To maintain simplicity, suffice it to say, there are skills required to make quality UCaaS software work well and equally special skills required to make high quality, high fidelity, and reliable audio/video capturing endpoints for end-users. Poly’s focus is now on the latter (Category B) which it has undisputed deep capabilities to do. When you combine a tier-1 UCaaS provider and tier-1 endpoint provider, the user experience takes a step-function improvement in the quality of experience. It’s better for the end-users and the administrators. What’s not to like?
Now within the new world order for the UC&C market, let’s focus on Poly’s unique position in this market. Referencing Figure 3 below, Poly has a comprehensive portfolio of handsets, desktop, conferencing, and video calling endpoint products. All of Poly’s products are covered by global service and support. For installations large enough to benefit from administration management tools, this capability is also available. Poly’s in-depth engineering capabilities make it capable of supporting all UCaaS providers with a universal set of common class endpoint products. Finally, Poly is uniquely positioned with a comprehensive product lineup, global distribution, administration management of all equipment, mature global service and support. The really good news for large enterprise customers is nothing about supporting their requirements is new to Poly.
Zoomtopia, a tradeshow event by Zoom Communications, took place the following day. Poly took the opportunity to give us a sneak peek at the following day’s announcements. The early preview unveiled two additional video endpoints to create a true plug-n-play video conferencing experience for Zoom Rooms. Poly announced two new purpose-built all-in-one video bars, the Poly Studio X30 and Poly Studio X50. The key benefit of the Poly Studio X-Series is they do not require an external PC or Mac to deliver the Zoom Rooms experience.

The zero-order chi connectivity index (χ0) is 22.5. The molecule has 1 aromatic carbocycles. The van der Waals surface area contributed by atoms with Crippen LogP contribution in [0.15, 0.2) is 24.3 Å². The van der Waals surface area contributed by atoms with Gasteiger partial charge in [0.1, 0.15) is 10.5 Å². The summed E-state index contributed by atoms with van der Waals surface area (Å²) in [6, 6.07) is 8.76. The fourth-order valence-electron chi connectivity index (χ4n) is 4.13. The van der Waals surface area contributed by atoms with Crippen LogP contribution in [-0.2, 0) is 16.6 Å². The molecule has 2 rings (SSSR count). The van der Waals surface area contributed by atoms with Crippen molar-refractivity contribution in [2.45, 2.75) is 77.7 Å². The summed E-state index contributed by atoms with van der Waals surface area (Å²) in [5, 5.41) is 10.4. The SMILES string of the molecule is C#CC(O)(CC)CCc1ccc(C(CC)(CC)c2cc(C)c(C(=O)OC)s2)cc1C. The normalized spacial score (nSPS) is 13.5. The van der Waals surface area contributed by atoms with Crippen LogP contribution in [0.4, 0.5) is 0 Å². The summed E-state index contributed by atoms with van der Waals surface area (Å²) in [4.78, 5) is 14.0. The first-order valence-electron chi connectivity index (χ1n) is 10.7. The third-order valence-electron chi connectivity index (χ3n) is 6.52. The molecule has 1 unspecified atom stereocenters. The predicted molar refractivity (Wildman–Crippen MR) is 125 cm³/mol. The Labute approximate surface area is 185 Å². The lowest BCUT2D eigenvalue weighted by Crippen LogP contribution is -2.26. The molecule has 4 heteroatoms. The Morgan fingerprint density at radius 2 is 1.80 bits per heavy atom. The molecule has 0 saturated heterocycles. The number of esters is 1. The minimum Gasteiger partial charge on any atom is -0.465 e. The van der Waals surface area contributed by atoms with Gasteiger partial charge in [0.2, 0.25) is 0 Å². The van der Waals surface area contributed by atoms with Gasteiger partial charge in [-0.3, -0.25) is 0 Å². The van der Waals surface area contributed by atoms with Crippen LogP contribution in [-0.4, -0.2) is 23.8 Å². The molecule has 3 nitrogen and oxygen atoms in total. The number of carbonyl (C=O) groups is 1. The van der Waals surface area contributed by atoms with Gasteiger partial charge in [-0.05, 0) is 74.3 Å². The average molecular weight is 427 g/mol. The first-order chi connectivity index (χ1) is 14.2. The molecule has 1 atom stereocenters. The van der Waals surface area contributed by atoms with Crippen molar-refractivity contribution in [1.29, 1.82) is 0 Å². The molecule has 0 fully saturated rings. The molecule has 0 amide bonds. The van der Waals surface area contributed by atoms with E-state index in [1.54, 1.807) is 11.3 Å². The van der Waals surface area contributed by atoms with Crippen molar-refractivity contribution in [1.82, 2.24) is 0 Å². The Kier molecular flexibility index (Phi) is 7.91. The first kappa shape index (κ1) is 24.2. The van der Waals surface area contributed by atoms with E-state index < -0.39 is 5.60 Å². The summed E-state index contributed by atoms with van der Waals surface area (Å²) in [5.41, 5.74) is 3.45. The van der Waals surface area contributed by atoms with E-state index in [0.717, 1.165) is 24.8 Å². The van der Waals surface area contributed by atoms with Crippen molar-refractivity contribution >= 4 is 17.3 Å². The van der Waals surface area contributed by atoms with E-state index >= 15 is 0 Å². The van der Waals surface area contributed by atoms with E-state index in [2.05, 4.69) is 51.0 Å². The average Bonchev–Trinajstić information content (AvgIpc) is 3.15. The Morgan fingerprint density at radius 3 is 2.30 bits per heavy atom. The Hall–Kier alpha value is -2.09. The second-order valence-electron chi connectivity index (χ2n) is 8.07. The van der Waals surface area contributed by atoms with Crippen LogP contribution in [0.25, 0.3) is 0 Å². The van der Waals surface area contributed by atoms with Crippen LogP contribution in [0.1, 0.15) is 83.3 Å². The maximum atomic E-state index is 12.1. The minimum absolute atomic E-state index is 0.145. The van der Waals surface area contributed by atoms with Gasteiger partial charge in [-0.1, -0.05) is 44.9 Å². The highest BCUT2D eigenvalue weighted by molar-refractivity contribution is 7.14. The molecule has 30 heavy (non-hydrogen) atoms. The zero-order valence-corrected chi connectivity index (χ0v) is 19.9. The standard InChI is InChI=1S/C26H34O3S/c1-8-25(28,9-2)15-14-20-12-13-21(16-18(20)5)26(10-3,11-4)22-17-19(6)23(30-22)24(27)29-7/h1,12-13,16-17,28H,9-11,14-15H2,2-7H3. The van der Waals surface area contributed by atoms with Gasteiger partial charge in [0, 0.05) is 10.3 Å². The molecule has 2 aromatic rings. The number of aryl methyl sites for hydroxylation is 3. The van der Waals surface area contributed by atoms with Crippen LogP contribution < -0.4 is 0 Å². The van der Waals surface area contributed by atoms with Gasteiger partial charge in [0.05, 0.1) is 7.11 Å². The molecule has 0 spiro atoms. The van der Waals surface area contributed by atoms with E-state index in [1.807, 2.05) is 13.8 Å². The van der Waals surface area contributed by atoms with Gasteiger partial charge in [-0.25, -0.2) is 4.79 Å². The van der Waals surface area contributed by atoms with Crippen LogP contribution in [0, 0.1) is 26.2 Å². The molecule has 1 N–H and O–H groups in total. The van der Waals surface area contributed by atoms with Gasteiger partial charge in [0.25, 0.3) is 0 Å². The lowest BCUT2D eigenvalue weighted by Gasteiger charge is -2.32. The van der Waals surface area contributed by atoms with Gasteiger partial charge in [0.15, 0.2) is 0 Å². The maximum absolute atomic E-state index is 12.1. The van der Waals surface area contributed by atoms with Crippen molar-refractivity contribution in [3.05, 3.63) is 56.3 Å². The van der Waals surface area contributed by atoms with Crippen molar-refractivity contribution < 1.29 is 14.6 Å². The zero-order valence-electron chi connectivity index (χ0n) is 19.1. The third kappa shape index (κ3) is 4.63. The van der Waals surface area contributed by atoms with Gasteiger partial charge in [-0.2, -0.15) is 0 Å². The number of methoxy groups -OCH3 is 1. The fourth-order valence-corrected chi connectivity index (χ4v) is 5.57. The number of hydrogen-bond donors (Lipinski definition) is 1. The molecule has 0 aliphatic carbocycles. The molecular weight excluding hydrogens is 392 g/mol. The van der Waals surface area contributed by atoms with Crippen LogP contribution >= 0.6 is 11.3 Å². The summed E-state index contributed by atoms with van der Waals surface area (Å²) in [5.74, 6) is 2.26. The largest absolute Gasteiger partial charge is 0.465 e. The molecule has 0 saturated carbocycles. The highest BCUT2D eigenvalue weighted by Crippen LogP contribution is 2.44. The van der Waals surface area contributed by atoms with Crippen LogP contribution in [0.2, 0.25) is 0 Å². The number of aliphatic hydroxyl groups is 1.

The plug-n-play installation means both Poly Studio X models can sit, stand, or be mounted wherever desired, with downward-facing connection ports making installation easy and quick. To make it even easier to install and use, Poly also announced the new Poly TC8 touch controller that offers a native Zoom Rooms interface, high-performance, and a single power-over-ethernet cable, so there is no need to stretch cables or cords across tables to connect to the video bar.
Highlighting Poly’s deep engineering capabilities is the new Poly MeetingAI capabilities for audio and video experiences built on machine learning and artificial intelligence. Key features include advanced noise suppression improving the clarity of human voices while simultaneously blocking the typing, pen clicking, or candy unwrapping that often occurs during meetings. My favorite new feature is the new video production rules, automatically allowing remote employees to see participant’s faces and the context of what is happening without requiring human involvement to touch a remote or reconfigure a setting. The AI equivalent of a camera operator optimally framing participants in the call.
Finally, Poly announced that the G7500 video operating system would also support the Zoom Rooms experience natively with a software upgrade.
General availability of the above product lines is summarized as follows, primarily for North America and European marketplaces initially:
- Studio: Available Now
- Studio X30 + TC8: Available December 2019
- Studio X50 + TC8: Available December 2019
- G7500: Available Now – software update available in Dec 2019
The G7500 does not officially carry the “Studio” brand name right now due to the timing of announcements. I added it to the positioning chart for clarity–I would expect a branding modification to G7500 sometime in the future to include the Studio family name.
As I reflected on the current state of the market and learning about Poly’s strategic direction, I created Table 1 below summarizing my thoughts and feedback.
The Poly leadership team showed genuine energy and conviction for their new plans around strategy, marketing, products, go-to-market and service/support. The UCaaS endpoint market opportunity is larger than any time in the unified communications market’s history. Poly’s opportunity to be an undisputed leader is within its reach. Referencing back to the start in Figure 1, I believe after the Analyst Day meeting that the Poly “mojo” is making its comeback.